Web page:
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The Daily Wildcat

The Daily Wildcat

 

    New technology a possible alternative to polygraph test

    Psychology professor John Allen sits in front of his new recognition detector, which analyzes brain waves.
    Psychology professor John Allen sits in front of his new ‘recognition detector,’ which analyzes brain waves.

    An honest man has a firm handshake and a steady gaze. A liar will avoid your eyes as he or she tells an untruth. Right?

    Not if you ask John Allen, a UA psychology professor. When it comes to telling if someone is lying, “”we’re bad at it,”” he said.

    That’s why Allen hopes to use technology to help better determine when a lie is being told.

    The technique, sometimes referred to as “”brain fingerprinting,”” uses the measurement of brain waves to detect whether a subject recognizes an object or phrase. Allen refers to his device as a “”recognition detector,”” made of a set of electrodes that are attached to a subject’s head.

    Allen is one of eight researchers who received a UA grant to help find ways to combat crime. In an experiment carried out in the Psychophysiology Laboratory to test the technique, Allen had students serve as subjects, performing a virtual crime using a video game to break into a room and steal items from it.

    From there, the individuals were immediately questioned about their actions, referencing a list of objects and situations they may have encountered.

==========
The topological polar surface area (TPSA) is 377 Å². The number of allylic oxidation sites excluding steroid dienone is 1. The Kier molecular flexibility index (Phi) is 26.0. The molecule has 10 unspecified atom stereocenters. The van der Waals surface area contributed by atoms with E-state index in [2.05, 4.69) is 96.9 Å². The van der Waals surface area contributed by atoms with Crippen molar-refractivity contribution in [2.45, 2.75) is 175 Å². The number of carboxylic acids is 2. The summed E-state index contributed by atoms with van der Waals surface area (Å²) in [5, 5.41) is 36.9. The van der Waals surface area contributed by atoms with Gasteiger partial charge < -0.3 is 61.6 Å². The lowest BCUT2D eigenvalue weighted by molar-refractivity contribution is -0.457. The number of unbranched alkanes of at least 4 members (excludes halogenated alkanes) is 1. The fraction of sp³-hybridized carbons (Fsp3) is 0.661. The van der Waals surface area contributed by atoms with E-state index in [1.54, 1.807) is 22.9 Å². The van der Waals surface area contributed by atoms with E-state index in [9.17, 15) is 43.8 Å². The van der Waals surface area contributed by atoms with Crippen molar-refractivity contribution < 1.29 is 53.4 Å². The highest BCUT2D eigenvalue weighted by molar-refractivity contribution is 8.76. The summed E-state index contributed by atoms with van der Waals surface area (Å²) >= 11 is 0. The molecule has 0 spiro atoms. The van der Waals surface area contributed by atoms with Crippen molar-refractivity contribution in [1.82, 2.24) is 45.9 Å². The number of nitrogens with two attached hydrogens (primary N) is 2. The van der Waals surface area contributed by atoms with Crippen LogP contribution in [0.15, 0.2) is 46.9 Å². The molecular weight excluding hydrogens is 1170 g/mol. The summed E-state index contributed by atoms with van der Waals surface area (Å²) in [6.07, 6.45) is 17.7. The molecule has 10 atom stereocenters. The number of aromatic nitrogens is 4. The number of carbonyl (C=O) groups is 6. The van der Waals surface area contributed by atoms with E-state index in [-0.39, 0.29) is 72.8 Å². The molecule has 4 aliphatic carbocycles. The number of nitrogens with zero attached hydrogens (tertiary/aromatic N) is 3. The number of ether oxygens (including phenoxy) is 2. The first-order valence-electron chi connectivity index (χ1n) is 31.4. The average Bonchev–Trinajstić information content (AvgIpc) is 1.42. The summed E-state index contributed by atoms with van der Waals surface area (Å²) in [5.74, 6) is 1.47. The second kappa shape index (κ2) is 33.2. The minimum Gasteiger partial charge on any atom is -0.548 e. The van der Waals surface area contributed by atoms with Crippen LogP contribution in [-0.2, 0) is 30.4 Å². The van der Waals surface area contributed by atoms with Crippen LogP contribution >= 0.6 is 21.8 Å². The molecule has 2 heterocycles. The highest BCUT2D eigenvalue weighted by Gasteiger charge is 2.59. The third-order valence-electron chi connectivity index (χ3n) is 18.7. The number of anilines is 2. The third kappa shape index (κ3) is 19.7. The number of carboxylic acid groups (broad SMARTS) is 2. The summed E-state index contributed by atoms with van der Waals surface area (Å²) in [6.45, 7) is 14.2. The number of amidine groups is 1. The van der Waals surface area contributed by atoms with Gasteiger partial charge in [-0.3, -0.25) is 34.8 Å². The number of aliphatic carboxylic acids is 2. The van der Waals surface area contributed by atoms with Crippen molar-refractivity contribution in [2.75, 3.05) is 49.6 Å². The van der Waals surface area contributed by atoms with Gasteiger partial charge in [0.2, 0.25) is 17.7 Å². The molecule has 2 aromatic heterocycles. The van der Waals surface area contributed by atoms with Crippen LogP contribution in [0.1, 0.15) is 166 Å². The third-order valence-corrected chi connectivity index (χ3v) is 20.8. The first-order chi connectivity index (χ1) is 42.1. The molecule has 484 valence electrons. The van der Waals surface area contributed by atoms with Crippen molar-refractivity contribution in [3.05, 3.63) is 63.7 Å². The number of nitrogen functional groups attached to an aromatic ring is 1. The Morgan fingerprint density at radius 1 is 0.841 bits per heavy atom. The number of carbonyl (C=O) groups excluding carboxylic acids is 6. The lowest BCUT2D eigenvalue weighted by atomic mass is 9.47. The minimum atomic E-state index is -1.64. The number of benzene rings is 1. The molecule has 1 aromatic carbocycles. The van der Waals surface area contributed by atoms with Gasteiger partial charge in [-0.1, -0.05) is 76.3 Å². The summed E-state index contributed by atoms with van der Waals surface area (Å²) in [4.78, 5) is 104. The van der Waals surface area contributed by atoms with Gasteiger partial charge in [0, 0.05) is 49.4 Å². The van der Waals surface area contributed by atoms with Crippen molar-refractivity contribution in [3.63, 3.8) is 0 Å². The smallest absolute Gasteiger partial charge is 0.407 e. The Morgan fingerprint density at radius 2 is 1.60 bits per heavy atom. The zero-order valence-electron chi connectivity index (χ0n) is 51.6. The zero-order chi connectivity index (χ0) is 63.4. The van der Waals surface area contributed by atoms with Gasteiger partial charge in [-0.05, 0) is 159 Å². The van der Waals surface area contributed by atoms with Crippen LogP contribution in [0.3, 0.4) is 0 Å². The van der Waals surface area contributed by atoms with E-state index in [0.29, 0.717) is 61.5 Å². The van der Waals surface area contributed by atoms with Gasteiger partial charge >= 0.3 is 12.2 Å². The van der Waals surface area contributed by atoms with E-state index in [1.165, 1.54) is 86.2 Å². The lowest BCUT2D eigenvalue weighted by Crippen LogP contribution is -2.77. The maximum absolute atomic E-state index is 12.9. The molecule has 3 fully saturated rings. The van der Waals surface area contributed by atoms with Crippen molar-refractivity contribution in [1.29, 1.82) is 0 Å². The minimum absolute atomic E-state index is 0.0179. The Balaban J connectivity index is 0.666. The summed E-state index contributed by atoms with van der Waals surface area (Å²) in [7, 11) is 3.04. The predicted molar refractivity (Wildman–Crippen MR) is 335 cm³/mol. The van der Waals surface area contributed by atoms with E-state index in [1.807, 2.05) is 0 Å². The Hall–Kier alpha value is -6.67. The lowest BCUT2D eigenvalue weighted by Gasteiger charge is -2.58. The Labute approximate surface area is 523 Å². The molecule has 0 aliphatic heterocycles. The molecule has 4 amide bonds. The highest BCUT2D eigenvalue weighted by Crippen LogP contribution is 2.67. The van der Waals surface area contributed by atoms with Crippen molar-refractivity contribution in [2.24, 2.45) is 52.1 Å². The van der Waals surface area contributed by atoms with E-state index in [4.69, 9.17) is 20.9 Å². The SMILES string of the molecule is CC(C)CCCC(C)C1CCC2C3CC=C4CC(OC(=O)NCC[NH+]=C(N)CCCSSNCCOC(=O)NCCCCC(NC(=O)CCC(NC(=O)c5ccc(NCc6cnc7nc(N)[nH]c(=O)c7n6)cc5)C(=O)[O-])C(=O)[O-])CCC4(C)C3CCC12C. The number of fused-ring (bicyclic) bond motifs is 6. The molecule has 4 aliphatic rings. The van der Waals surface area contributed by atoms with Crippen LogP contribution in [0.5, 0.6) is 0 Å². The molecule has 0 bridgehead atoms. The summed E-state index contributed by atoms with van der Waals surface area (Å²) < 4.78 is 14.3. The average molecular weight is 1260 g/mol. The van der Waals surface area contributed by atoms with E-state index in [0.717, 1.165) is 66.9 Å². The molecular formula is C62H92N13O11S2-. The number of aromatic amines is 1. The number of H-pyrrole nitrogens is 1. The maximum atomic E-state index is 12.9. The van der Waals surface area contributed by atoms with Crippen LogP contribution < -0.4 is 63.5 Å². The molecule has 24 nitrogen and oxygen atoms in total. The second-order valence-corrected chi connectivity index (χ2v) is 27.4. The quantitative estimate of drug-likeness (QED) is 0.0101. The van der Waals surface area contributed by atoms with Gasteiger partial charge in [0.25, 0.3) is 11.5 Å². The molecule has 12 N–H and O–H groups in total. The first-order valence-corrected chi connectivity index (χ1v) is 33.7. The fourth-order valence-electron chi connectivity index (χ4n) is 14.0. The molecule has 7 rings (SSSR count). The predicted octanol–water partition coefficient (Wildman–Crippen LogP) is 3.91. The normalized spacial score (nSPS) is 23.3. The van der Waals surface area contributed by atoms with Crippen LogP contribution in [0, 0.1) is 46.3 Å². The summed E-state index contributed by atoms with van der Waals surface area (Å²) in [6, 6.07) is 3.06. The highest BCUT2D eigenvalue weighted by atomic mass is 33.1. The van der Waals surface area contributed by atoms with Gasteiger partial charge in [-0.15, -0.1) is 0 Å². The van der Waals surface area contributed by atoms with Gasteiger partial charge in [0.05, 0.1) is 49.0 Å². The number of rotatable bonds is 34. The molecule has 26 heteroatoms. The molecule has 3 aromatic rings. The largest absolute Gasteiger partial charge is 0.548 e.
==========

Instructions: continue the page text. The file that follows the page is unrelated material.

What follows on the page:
The students’ brain waves were measured, and researchers found that there is a particular reaction that occurs in the brain when it sees something it recognizes.

    Although polygraph technology is popular, Allen cautioned that “”there’s no such thing as a lie detector,”” adding that polygraph tests, also known as lie detectors, are often “”terrible at exonerating the innocent.””

    Those who are given the polygraph test often exhibit the same nervousness and arousal that typically indicate lying, he said. Up to 50 percent of the time, polygraphs indicate falsehoods that do not exist.

    Using his “”recognition detector,”” however, Allen said the rate of this type of misread has been lowered to 5 percent occurrence or less.

    The only downside to this new device is that it may not detect a lie when told, depending heavily on how well a subject knows what they’re being asked.

    In the video game experiment, there was a 50 percent accuracy rate of true positives, in which the device registered recognition by the subject. In a simpler experiment done by Allen involving the memorization of a list of words, there was up to a 95 percent rate of true positives.

    With the polygraph as an overly sensitive device and the recognition detector not being sensitive enough, there have been attempts to use the two systems together, but this has not enhanced their reliability, Allen said.

    The problem with the recognition detector is that memory is tricky and easily misled. Forgetfulness and false recollection can ruin any usefulness of the recognition detector, he said.

    False memories can easily be implanted, often by accident through the repetition of telling the same story or through a badly done interrogation. These false memories have “”the same brainwaves”” as real ones, he added.

    Despite the many issues with the recognition detector, a variation of it is currently used in both Japan and Israel, Allen said.

    The systems used in other countries measures skin conduction, rather than brain waves, to determine whether or not there is recognition, he said.

    Although the technology is imperfect at the moment, Allen and his team have hopes that it could eventually be used in the legal system.

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